Tell us a bit about yourself and your background before Shell.
I was born and educated in Bulgaria, with a Master’s in International Economic Relations from the World Economy University in Sofia, and an Executive MBA from the London Business School.
My early positions were in local start-ups in Bulgaria before joining Coca Cola, after which I moved on to RJR Reynolds.
I joined Shell in 1996 as a Retail Territory Manager and since then I have held a range of commercial and leadership roles in retail and B2B business. It’s been a wonderful journey and I’ve enjoyed every minute working for this company that people are often surprised to hear is one of the largest single-branded retailers in the world, with 43,000 retail outlets and 30 million customers a day.
What got you into the retail sector in the first place?
Most of my career has been in retail and I enjoy it because it is a “human business” – working with and for people. It is a fast-moving and fast-changing business environment.
I love the fact that retail has a psychological and emotional side to the business, not just a logical one. I work alongside incredibly smart and passionate people who all share the same dedication to our industry and are driven by giving our customers the best experience possible.
How has your previous experience aided your current job?
My previous experience was relevant for this role as commercial fleet is complementary to the retail business of Shell. Two of my previous roles were in sales and marketing, so I understand the challenges and the opportunities.
Most of my other roles have been pure retail roles, arming me with the required knowledge to build synergies with our retail operations while keeping the B2B focus.
At the recent World Retail Congress, you were part of a panel that discussed experiential retailing and looking at beyond just selling ‘stuff’. What were some of the important points raised in that session and why are they important?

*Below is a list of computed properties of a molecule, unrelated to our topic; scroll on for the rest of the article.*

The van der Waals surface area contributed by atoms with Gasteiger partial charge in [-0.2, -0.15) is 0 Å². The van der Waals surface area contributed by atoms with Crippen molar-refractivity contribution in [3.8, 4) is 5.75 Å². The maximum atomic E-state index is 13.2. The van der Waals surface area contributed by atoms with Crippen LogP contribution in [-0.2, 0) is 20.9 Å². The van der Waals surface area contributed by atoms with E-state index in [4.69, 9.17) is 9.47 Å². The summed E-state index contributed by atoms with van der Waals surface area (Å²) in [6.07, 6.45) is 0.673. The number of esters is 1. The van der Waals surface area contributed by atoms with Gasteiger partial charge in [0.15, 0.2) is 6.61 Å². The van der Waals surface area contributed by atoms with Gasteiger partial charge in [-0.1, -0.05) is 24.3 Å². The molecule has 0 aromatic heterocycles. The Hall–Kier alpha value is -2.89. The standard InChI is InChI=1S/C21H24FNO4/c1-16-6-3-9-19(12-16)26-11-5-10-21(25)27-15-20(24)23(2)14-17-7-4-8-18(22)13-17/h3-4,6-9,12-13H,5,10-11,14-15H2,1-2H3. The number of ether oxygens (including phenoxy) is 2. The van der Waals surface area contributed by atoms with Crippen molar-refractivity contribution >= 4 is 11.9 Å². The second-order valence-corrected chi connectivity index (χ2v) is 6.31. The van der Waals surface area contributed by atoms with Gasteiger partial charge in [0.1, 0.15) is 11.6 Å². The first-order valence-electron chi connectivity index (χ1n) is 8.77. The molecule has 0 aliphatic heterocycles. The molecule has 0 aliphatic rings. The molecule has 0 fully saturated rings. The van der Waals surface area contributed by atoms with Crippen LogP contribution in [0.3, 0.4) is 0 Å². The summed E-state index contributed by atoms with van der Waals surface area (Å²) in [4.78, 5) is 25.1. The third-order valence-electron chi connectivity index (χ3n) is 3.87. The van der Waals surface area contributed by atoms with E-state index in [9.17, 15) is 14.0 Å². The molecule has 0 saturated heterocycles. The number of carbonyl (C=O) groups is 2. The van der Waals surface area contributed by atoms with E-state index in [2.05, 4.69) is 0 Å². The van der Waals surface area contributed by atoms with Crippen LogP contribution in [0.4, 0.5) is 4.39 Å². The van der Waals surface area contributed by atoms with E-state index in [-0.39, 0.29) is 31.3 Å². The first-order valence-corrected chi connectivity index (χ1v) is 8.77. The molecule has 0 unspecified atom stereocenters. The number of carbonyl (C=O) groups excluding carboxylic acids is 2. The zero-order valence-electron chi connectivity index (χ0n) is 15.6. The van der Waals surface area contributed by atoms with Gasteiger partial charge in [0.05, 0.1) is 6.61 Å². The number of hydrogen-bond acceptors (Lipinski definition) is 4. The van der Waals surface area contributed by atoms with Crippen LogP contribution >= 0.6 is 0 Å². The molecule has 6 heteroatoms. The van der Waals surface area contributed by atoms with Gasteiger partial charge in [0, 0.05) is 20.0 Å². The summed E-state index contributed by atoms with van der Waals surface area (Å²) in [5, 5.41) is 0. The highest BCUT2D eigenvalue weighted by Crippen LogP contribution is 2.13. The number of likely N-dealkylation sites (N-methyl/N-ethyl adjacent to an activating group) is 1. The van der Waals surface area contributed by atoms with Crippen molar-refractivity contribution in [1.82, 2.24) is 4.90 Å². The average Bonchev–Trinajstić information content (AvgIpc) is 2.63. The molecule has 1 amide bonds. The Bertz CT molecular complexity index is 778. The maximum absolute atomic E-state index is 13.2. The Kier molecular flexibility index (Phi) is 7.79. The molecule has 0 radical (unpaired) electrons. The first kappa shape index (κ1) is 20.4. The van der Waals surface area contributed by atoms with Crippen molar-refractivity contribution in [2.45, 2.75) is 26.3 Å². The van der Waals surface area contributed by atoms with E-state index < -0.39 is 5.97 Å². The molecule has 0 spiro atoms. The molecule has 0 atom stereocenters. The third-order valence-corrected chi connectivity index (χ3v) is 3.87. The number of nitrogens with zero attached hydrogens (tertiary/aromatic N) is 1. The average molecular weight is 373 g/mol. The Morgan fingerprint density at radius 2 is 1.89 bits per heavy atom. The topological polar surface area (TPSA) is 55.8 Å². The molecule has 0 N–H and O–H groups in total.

The main points covered the various aspects of customer experience in different retail area – how to not confuse perception and experience, the increasing role of digital in customer experience and where the human touch is still vital, and lastly, we talked about the role local community plays in the future of retail.
Although it is primarily a fuel producer and retailer, how has Shell adapted to the challenges that faces retail (as a whole) at the moment?
Our global scale of more than 43,000 Shell branded outlets is giving us the scale to experiment with and adapt our retail offer to fit the changing customers’ needs and expectations.
Everything starts with the customer: we aim to treat every customer like a valued guest – on the forecourt or in the digital world, and to transform the traditional customer experience to fit the connected digital world.
This helps us to give our customers back time to do the things they enjoy most in life. We are very interested in how the mobile device, the car, the store and the user can seamlessly interact to create a convenient retail experience.
One of our principles is that if someone is going to disrupt us, then it should be us. Shell aims to be “digitally open for business”. We are working with a range of technology partners and car manufacturers to enable customers to do more from their cars.
With smarter cars, retailers will interact with these connected vehicles to provide a more convenient customer experience; we have also expanded our convenience store and mobility offerings as we continue to offer more electric car charging, hydro